10 Zen in the Art of Writing by Ray Bradbury
In the form of some Fahrenheit 451 bookends, I own a chunk of Ray Bradbury’s former California bungalow , so I could hardly leave his classic off the list. Zen in the Art of Writing , a collection of essays on the writing life, rings with sage wisdom from a famous sci-fi master. Keep your highlighter (physical or digital) handy for marking all the memorable phrases, like “Every morning I jump out of bed and step on a landmine. The landmine is me . . . .I spend the rest of the day putting the pieces back together. Now it’s your turn. Jump!”
10 Best Creative Writing Books to Read in 2023
The world of creative writing possesses an extraordinary ability to unleash imagination, craft narratives, and evoke emotions that resonate with readers. Whether you're an aspiring writer or simply someone who appreciates the art of storytelling, consider Oxford Summer Courses. Embark on a transformative journey through our Creative Writing summer school, where you will have the opportunity to explore the art of crafting compelling narratives, experimenting with various writing styles, and honing your literary skills.
Please note that the following list of books is recommended reading to broaden your knowledge and deepen your appreciation of creative writing and literature. While some of these books may be included in the Oxford Summer Courses curriculum, the specific content of the summer school can vary. If you wish to study these subjects with us, you can apply to our Creative Writing summer school.
Subscribe to our newsletter to receive helpful tips, tutorials, and thought-provoking articles that can inform and inspire your creative writing journey at Oxford Summer Courses. Sign up here.
1. On Writing, by Stephen King
- "Amateurs sit and wait for inspiration; the rest of us just get up and go to work."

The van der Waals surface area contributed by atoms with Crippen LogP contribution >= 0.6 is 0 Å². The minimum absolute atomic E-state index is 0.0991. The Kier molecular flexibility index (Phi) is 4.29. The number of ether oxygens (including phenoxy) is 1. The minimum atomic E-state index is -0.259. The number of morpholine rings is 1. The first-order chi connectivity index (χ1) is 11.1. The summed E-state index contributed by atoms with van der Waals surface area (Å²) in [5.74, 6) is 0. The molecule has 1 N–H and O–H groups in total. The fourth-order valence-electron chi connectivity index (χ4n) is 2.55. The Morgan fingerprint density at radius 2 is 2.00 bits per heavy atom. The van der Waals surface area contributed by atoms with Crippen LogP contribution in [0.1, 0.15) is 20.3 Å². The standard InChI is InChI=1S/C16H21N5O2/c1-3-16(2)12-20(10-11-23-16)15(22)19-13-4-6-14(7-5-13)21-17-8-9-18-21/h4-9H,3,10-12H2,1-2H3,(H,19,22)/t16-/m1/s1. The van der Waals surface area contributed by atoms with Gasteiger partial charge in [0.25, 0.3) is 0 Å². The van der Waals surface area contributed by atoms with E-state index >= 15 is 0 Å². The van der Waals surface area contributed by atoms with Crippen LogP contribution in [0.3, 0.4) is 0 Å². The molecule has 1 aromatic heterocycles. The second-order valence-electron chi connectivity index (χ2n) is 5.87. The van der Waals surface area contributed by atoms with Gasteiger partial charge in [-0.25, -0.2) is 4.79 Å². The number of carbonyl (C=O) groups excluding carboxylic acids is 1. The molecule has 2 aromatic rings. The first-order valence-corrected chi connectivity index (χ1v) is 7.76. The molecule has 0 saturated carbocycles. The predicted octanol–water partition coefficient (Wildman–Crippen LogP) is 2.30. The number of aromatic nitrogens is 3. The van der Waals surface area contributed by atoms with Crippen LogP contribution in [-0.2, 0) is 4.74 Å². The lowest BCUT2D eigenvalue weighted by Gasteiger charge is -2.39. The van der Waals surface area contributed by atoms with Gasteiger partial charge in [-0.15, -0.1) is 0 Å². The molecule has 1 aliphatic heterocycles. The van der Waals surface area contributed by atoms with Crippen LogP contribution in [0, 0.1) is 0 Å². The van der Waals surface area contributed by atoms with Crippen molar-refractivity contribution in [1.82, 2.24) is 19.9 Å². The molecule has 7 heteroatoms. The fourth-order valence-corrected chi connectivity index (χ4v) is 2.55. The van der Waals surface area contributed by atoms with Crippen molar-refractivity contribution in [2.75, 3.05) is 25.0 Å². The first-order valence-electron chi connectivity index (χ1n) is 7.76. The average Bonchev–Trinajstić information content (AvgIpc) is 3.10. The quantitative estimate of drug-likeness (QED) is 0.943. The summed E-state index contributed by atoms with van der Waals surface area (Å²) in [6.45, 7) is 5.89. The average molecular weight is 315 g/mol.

- Published in 2000, "On Writing" by Stephen King is a masterclass in the craft of storytelling. It combines King's personal journey as a writer with practical advice on honing your writing skills during your time at Oxford Summer Courses.
- Discussion: How can Stephen King's advice on discipline and the writing process benefit aspiring writers at Oxford Summer Courses today?
2. Bird by Bird, by Anne Lamott
- "Almost all good writing begins with terrible first efforts. You need to start somewhere."
- Anne Lamott's "Bird by Bird" is an encouraging guide for writers facing the daunting task of putting words on the page. Through humor and personal anecdotes, she offers valuable insights into the writing process during your Creative Writing summer school at Oxford Summer Courses.
- Discussion: How does Lamott's emphasis on "shitty first drafts" resonate with your own experiences as a writer at Oxford Summer Courses?
3. The Elements of Style, by William Strunk Jr. and E.B. White
- "Omit needless words."
- A timeless classic, "The Elements of Style" is a concise guide to writing well. It provides essential rules of grammar and composition that every writer should know, especially during their time at Oxford Summer Courses.
- Discussion: How do the principles outlined in "The Elements of Style" apply to various forms of creative writing, from fiction to poetry, at Oxford Summer Courses?
4. The story, by Robert McKee
- "Stories are the creative conversion of life itself into a more powerful, clearer, more meaningful experience. They are the currency of human contact."
- Robert McKee's "Story" is a comprehensive exploration of the principles behind effective storytelling. It's a must-read for anyone looking to understand the structure and elements of compelling narratives during their time at Oxford Summer Courses.